In step 114, the total charge required for each zone is then divided into each hour of available off-peak time in the ratio of total charge required divided by maximum time allowed multiplied by 60 minutes. Each hourly required charge is then written into an array in read/write memory 24 for each hour of the off-peak time and maintained in memory until replaced by the next hour's (for upcoming hours) or next day's (for past hours) calculations.
The process of step 114 is repeated every hour of the off-peak time and the required charge is recalculated for the remaining hours. Additionally, the actual charge delivered for the hour is written into an array in step 122 and retained in memory until replaced by the next day's information. Lastly, in step 124, the total charge remaining is calculated by subtracting the actual charge delivered from the total charge required.
Actual charge delivered may vary from the calculated charge required due to the special features of the system. In step 116, the hourly charge time is adjusted if a zone sensor 20 reads a temperature greater than 4° F. above the set point. In this case the upcoming hourly charge for that zone will be cut by 50% in step 118. If a zone sensor 20 reads a temperature greater than 4° F. below the set point in step 120, the upcoming charge will be 100% for that zone for that hour in step 122. Finally, if in step 120 a zone sensor 20 reads a temperature of 40° F. or lower, the upcoming hourly charge will be 100% in step 122. This is a freeze protection feature that will come into play even during on-peak hours and the heaters will continue to charge 100% until the temperature rises above 40° F.
The system of this invention is equipped for power failures with battery backup circuit 26 which serves to hold system information. During a power interruption in off-peak or charge time, the battery maintains the amount of required charge remaining to be applied. Once the power is restored to the system, it continues its hourly cycle of recalculating the remaining charge and applying it over the remaining hours. Once the utility meter signal the end of the off-peak period, any remaining charge will be applied at 100% until it is all charged.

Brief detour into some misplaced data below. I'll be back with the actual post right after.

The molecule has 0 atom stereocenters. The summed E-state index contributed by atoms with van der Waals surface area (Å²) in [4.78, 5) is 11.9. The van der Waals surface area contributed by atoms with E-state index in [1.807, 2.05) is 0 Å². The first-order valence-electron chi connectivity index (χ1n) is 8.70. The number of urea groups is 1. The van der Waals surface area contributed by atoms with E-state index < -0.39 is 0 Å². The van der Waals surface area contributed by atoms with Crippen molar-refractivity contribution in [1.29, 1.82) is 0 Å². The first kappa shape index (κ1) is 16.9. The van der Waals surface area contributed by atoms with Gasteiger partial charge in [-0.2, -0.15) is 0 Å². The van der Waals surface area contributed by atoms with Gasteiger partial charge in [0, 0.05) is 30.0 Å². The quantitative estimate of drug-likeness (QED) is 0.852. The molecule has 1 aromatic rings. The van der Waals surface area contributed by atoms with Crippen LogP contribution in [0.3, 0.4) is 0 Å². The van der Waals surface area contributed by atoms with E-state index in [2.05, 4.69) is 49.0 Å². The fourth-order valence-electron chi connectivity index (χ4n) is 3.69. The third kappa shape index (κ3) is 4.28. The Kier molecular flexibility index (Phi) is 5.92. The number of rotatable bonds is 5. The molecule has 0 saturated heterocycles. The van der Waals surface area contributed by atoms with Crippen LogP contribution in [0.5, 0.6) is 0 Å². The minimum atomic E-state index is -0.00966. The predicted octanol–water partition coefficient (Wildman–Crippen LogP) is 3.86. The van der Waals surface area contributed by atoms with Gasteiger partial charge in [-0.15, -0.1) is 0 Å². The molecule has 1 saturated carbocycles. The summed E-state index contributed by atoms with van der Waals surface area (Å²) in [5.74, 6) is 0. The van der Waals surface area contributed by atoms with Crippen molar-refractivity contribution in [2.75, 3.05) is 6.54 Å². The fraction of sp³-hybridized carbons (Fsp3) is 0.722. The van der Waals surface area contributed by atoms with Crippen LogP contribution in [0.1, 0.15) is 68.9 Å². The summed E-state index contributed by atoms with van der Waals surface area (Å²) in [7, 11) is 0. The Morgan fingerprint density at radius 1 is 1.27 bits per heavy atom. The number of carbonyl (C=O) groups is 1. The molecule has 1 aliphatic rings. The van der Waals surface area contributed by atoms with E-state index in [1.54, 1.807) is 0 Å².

It will be apparent to those skilled in the art the various modifications in variations can be made to the thermal storage logic of the present invention and in construction of this thermal storage system without departing from the scope or spirit of the invention.
Other embodiments of the invention will be apparent to those skilled in the art from consideration of the specification and practice of the invention disclosed herein. It is intended that the specification and examples be considered as exemplary only with a true scope and spirit of the invention being indicated by the following claims.
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|U.S. Classification||165/236, 392/345, 165/11.1|
|25 May 1990||AS||Assignment|
Owner name: AMERICAN STABILIS, INC., A CORP. OF MAINE, MAINE
Free format text: ASSIGNMENT OF ASSIGNORS INTEREST.;ASSIGNOR:SAUNDERS, DAVID N.;REEL/FRAME:005352/0912
Effective date: 19900521
|27 Jan 1992||AS||Assignment|
Owner name: KEY BANK OF MAINE, MAINE
Free format text: SECURITY INTEREST;ASSIGNOR:AMERICAN STABILIS, INC.;REEL/FRAME:005977/0576
Effective date: 19911230
|7 Dec 1993||CC||Certificate of correction|
|20 Aug 1996||REMI||Maintenance fee reminder mailed|
|12 Jan 1997||LAPS||Lapse for failure to pay maintenance fees|
|25 Mar 1997||FP||Expired due to failure to pay maintenance fee|
Effective date: 19970115